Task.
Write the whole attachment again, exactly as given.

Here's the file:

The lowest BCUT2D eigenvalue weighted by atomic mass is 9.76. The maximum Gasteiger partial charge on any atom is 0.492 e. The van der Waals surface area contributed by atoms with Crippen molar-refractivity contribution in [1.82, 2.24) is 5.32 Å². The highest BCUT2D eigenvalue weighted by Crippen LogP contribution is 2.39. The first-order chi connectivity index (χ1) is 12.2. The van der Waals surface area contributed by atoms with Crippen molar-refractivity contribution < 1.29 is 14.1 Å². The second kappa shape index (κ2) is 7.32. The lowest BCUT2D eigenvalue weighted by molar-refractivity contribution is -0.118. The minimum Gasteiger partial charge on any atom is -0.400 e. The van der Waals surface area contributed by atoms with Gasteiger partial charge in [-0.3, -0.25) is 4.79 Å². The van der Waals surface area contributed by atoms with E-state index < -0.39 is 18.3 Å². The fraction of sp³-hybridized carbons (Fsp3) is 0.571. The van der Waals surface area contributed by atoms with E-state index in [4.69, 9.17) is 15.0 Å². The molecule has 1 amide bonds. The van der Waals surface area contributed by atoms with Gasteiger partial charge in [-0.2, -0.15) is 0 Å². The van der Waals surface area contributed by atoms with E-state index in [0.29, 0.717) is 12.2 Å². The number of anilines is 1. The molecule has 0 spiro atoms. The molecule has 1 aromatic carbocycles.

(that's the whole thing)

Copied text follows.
The lowest BCUT2D eigenvalue weighted by atomic mass is 9.76. The maximum Gasteiger partial charge on any atom is 0.492 e. The van der Waals surface area contributed by atoms with Crippen molar-refractivity contribution in [1.82, 2.24) is 5.32 Å². The highest BCUT2D eigenvalue weighted by Crippen LogP contribution is 2.39. The first-order chi connectivity index (χ1) is 12.2. The van der Waals surface area contributed by atoms with Crippen molar-refractivity contribution < 1.29 is 14.1 Å². The second kappa shape index (κ2) is 7.32. The lowest BCUT2D eigenvalue weighted by molar-refractivity contribution is -0.118. The minimum Gasteiger partial charge on any atom is -0.400 e. The van der Waals surface area contributed by atoms with Gasteiger partial charge in [-0.3, -0.25) is 4.79 Å². The van der Waals surface area contributed by atoms with E-state index < -0.39 is 18.3 Å². The fraction of sp³-hybridized carbons (Fsp3) is 0.571. The van der Waals surface area contributed by atoms with E-state index in [4.69, 9.17) is 15.0 Å². The molecule has 1 amide bonds. The van der Waals surface area contributed by atoms with Gasteiger partial charge in [-0.2, -0.15) is 0 Å². The van der Waals surface area contributed by atoms with E-state index in [0.29, 0.717) is 12.2 Å². The number of anilines is 1. The molecule has 0 spiro atoms. The molecule has 1 aromatic carbocycles.